New research shows that chronic myeloid leukemia (CML) progresses when immature white blood cells lose the miR-328 molecule. The study by a team from Ohio State University Comprehensive Cancer Center-Arthur G. James Cancer Hospital and Richard J. Solove Research Institute and published in the March 5th issue of Cell found, as a news release describes, that loss of the molecule traps the cells in a rapidly growing, immature state. The cells soon fill the bone marrow and spill into the bloodstream, which indicates that the disease has advanced to the blast crisis stage.
“These findings indicate that the loss of miR-328 is probably essential for progression from the chronic phase of the disease to the blast crisis stage,” said principal investigator Danilo Perrotti, MD, PhD, Associate Professor of Molecular Virology, Immunology and Medical Genetics.
“Our findings also suggest that maintaining the level of this microRNA might represent a new therapeutic strategy for CML blast crisis patients who do not benefit from targeted agents such as imatinib and dasatinib.”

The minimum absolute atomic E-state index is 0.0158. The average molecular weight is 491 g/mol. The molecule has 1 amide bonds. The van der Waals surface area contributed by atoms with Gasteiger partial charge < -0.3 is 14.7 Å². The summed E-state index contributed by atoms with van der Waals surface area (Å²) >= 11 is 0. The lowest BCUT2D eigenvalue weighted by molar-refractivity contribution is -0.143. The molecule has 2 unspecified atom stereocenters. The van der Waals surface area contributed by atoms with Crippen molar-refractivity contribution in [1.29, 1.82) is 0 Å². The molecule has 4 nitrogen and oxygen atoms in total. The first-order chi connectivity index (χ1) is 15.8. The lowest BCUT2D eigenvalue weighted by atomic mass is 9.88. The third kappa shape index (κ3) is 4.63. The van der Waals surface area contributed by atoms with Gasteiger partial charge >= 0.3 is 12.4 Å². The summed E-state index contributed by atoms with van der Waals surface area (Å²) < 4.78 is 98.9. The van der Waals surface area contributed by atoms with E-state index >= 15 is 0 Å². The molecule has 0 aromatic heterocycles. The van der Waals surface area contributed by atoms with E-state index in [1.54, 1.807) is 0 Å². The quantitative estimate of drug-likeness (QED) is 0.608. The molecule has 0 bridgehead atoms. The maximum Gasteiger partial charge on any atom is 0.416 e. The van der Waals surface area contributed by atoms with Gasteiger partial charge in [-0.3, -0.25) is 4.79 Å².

The study also revealed a new function for microRNA: It has been known that these molecules help regulate the kinds of proteins that cells make, but the new findings show for the first time that microRNA molecules can also attach directly to protein molecules and alter their function.
In this case, miR-328 binds to a protein that prevents immature blood cells from maturing. “We believe that it normally acts as a decoy molecule, tying up the protein and enabling the white blood cells to mature as they should,” said Dr. Perrotti, a Leukemia and Lymphoma Society Scholar.
During CML progression, however, the level of miR-328 drops, allowing the protein to be extremely active. This keeps the leukemic white blood cells from maturing and contributes to the transition from the chronic-disease phase to blast crisis phase.
“These findings may help unravel novel pathways responsible for the initiation and progression of leukemia generally,” Dr. Perrotti noted.
The study was supported by funding from the National Cancer Institute and the U.S. Army CML Research Program.